Saturday, August 30, 2014

Washington Post Puts the Spotlight on Hospice/Palliative Care Abuse

By Margaret Dore, Esq., MBA
Choice is an Illusion, President

Below and finally, a comprehensive article in a major paper describing what a lot of us know already, that non-consenting, non-dying people are being killed with morphine and other drugs under the guise of hospice/palliative care.  The article, excerpted below from the Washington Post, describes cases in the US. There are similar cases in Canada and the UK (e.g, the former "Liverpool Pathway").

There are a myriad of reasons why these cases occur, including mistakes and negligence, which is described in the Post article.  The wishes of heirs interested in a speedy inheritance and/or to get dad out of the way before he changes his will, can also be at play.  For a particularly egregious example, see William Dotinga, "Grim Complaint Against Kaiser Hospital," at http://www.courthousenews.com/2012/02/06/43641.htm


With hospice, eligibility is determined by a prediction of less than six months to live.  This is the same eligibility cutoff used for legal assisted suicide in Oregon and Washington State.  This is, however, just a prediction and there are many people deemed eligible who live longer than that and/or who are not dying.  See, e.g., the Washington Post article excerpted below and this article from the Seattle Weekly: "Terminal Uncertainty."  See also this affidavit from Oregon doctor Kenneth Stevens, MD and this affidavit from John Norton.

This hospice/palliative care abuse issue is important for itself, as well, as for its implications in the larger debate over assisted suicide/euthanasia legalization.  Consider, for example, the letter below from Washington State.  The author, the owner of a care facility, describes how since passage of Washington's assisted suicide law, doctors more readily resort to morphine, sometimes without consent.  He states:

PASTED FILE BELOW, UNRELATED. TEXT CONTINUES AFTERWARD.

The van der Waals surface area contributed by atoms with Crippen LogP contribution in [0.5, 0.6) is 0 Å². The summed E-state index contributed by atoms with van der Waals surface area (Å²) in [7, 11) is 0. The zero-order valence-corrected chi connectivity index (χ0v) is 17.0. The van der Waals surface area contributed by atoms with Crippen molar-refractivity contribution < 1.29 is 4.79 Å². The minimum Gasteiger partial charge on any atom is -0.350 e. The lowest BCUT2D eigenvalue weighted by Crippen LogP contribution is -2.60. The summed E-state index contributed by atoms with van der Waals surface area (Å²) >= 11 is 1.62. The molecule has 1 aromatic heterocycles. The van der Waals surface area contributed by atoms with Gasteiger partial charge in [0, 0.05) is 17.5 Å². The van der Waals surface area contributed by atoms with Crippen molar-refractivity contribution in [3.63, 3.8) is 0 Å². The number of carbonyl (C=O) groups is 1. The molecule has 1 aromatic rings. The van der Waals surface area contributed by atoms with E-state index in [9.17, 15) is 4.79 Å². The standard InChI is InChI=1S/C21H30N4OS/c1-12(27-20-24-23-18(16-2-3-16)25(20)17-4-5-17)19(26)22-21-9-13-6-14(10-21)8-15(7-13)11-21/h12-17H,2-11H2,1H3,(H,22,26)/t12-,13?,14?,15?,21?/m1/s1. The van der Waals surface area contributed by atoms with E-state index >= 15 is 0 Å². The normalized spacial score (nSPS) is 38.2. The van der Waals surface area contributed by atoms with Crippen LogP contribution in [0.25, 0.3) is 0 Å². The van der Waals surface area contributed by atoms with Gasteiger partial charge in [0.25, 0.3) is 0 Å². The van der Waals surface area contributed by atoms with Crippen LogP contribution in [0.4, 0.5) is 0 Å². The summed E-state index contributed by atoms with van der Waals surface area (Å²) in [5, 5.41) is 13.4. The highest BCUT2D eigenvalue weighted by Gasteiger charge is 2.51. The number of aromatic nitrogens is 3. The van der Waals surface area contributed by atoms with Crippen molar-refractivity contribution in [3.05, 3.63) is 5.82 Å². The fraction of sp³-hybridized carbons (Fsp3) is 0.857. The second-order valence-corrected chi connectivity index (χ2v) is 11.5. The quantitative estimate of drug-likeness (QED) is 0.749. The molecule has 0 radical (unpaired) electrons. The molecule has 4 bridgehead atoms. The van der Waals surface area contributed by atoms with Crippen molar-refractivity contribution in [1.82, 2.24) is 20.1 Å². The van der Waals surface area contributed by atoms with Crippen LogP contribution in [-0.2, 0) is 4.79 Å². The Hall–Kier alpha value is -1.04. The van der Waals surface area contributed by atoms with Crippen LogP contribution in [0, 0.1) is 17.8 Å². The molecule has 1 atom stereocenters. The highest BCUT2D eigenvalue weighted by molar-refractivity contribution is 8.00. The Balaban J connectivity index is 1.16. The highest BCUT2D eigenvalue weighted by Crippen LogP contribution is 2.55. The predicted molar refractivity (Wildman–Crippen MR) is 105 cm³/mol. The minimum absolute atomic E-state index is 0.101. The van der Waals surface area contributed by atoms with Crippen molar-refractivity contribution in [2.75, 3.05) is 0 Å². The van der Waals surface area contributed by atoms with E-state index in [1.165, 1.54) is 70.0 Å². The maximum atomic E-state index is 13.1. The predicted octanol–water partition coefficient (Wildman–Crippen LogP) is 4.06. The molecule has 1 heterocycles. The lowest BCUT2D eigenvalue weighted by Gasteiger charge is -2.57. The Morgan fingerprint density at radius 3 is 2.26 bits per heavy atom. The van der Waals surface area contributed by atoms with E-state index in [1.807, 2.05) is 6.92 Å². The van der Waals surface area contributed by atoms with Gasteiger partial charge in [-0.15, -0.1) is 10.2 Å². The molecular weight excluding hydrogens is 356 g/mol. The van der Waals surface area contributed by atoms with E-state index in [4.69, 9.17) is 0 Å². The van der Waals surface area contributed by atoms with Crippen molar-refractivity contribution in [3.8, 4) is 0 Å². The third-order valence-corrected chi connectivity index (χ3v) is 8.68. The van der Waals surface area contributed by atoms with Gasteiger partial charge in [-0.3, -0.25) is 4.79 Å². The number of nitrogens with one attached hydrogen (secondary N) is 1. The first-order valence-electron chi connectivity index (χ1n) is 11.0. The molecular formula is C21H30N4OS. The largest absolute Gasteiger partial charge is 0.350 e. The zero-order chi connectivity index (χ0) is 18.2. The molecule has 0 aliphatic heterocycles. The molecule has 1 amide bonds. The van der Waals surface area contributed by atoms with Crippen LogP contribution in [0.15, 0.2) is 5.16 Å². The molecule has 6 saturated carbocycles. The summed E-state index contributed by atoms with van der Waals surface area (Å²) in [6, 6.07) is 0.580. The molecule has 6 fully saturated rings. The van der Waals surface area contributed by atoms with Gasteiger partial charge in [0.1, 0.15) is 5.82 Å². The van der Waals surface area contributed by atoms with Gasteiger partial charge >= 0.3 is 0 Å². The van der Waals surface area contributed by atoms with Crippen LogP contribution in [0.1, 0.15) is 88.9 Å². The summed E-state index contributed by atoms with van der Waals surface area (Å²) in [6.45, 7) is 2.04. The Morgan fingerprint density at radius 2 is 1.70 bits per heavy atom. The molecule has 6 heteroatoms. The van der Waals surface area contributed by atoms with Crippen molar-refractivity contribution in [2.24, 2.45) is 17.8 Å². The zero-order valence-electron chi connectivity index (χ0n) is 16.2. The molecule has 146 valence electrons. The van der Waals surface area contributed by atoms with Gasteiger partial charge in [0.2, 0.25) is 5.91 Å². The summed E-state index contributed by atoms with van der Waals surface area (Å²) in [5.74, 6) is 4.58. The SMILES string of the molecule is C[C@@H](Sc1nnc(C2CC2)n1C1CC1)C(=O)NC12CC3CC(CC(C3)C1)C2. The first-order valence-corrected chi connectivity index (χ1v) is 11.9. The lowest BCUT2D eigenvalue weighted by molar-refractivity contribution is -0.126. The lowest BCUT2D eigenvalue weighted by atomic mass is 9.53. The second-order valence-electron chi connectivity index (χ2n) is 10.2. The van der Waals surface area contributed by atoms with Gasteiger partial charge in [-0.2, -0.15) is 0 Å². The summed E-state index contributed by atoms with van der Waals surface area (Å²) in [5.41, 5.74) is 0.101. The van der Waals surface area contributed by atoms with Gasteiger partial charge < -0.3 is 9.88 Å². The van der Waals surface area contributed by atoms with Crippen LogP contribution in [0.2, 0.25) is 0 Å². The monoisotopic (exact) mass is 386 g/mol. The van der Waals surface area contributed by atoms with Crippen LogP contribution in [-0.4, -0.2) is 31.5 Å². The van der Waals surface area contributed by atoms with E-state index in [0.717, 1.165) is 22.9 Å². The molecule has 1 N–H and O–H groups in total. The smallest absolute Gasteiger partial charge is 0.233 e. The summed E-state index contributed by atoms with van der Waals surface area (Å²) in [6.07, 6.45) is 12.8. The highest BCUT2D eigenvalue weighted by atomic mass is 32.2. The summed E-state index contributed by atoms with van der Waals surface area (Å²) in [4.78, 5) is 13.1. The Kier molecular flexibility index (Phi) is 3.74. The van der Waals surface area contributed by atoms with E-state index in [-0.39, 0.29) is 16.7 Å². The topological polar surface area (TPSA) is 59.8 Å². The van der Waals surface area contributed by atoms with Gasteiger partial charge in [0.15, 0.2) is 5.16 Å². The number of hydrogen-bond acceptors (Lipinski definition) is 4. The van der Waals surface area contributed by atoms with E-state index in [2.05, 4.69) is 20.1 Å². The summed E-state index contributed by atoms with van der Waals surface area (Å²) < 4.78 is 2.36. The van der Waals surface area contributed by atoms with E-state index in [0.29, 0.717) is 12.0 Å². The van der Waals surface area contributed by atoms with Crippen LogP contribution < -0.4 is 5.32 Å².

Since [Washington's assisted suicide law] passed, we have . . .  noticed that some members of the medical profession are quick to bring out the morphine to begin comfort care without considering treatment. Sometimes they do this on their own without telling the client and/or the family member in charge of the client's care. http://www.choiceillusion.org/2013/12/it-wasnt-father-saying-that-he-wanted.html
He also describes a general devaluation of older people, as follows:
Since our [assisted suicide] law was passed, I have also observed that some medical professionals are quick to write off older people as having no quality of life whereas in years past, most of the professionals we dealt with found joy in caring for them. Our clients reciprocated that joy and respect.  (Id.).
He concludes by asking readers to not make Washington's mistake of legalizing assisted suicide. He states:
Someday, we too will be old. I, personally, want to be cared for and have my choices respected. I, for one, am quite uncomfortable with these developments. Don't make our mistake.  (Id.).
* * *
Below, the excerpt from the Washington Post article.

As More Hospices Enroll Patients who Aren't Dying, Questions About Lethal Doses Arise

http://www.washingtonpost.com/news/storyline/wp/2014/08/21/as-more-hospices-enroll-patients-who-arent-dying-questions-about-lethal-doses-arise/?

By Peter Whoriskey at peter.whoriskey@washpost.com

Friday, August 22, 2014

Bradley Williams takes on Compassion & Choices: Assisted suicide is not legal, not the answer.

http://missoulian.com/news/opinion/columnists/assisted-suicide-is-not-legal-not-the-answer/article_445e36c4-2944-11e4-991c-001a4bcf887a.html

For a print version to use as a handout, please click here
For a follow up letter by Bradley Williams, please click here.